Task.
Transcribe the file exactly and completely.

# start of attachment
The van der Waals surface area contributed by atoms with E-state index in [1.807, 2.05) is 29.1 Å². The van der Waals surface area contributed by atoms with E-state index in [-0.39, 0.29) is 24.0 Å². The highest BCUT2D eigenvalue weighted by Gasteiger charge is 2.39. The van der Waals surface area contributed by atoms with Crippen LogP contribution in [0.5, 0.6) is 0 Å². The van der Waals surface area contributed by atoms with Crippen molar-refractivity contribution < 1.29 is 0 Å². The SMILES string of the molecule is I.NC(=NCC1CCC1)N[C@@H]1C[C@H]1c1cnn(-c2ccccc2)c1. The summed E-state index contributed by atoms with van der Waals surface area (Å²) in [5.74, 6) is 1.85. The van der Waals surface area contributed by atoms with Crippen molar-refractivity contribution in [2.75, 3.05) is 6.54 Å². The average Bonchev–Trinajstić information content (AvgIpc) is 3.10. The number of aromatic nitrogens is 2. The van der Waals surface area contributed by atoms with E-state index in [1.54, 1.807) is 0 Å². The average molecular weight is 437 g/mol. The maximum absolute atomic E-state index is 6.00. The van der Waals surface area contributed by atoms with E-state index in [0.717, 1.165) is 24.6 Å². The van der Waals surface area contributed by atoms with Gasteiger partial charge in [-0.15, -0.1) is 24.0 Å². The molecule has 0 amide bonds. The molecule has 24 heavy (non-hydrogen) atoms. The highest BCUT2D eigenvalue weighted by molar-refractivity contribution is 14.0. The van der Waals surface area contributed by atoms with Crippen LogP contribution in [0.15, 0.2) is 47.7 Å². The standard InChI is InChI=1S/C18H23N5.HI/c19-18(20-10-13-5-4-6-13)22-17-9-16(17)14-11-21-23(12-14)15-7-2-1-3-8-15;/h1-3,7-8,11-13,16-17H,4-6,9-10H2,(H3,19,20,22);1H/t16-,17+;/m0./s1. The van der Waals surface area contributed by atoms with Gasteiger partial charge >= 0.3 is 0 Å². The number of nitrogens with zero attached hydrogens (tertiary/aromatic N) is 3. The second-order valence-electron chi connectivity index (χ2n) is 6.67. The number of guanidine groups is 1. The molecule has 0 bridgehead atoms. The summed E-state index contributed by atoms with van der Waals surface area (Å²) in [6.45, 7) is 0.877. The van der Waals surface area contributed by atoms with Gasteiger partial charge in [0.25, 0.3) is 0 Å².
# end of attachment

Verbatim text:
The van der Waals surface area contributed by atoms with E-state index in [1.807, 2.05) is 29.1 Å². The van der Waals surface area contributed by atoms with E-state index in [-0.39, 0.29) is 24.0 Å². The highest BCUT2D eigenvalue weighted by Gasteiger charge is 2.39. The van der Waals surface area contributed by atoms with Crippen LogP contribution in [0.5, 0.6) is 0 Å². The van der Waals surface area contributed by atoms with Crippen molar-refractivity contribution < 1.29 is 0 Å². The SMILES string of the molecule is I.NC(=NCC1CCC1)N[C@@H]1C[C@H]1c1cnn(-c2ccccc2)c1. The summed E-state index contributed by atoms with van der Waals surface area (Å²) in [5.74, 6) is 1.85. The van der Waals surface area contributed by atoms with Crippen molar-refractivity contribution in [2.75, 3.05) is 6.54 Å². The average Bonchev–Trinajstić information content (AvgIpc) is 3.10. The number of aromatic nitrogens is 2. The van der Waals surface area contributed by atoms with E-state index in [1.54, 1.807) is 0 Å². The average molecular weight is 437 g/mol. The maximum absolute atomic E-state index is 6.00. The van der Waals surface area contributed by atoms with E-state index in [0.717, 1.165) is 24.6 Å². The van der Waals surface area contributed by atoms with Gasteiger partial charge in [-0.15, -0.1) is 24.0 Å². The molecule has 0 amide bonds. The molecule has 24 heavy (non-hydrogen) atoms. The highest BCUT2D eigenvalue weighted by molar-refractivity contribution is 14.0. The van der Waals surface area contributed by atoms with Crippen LogP contribution in [0.15, 0.2) is 47.7 Å². The standard InChI is InChI=1S/C18H23N5.HI/c19-18(20-10-13-5-4-6-13)22-17-9-16(17)14-11-21-23(12-14)15-7-2-1-3-8-15;/h1-3,7-8,11-13,16-17H,4-6,9-10H2,(H3,19,20,22);1H/t16-,17+;/m0./s1. The van der Waals surface area contributed by atoms with Gasteiger partial charge >= 0.3 is 0 Å². The number of nitrogens with zero attached hydrogens (tertiary/aromatic N) is 3. The second-order valence-electron chi connectivity index (χ2n) is 6.67. The number of guanidine groups is 1. The molecule has 0 bridgehead atoms. The summed E-state index contributed by atoms with van der Waals surface area (Å²) in [6.45, 7) is 0.877. The van der Waals surface area contributed by atoms with Gasteiger partial charge in [0.25, 0.3) is 0 Å².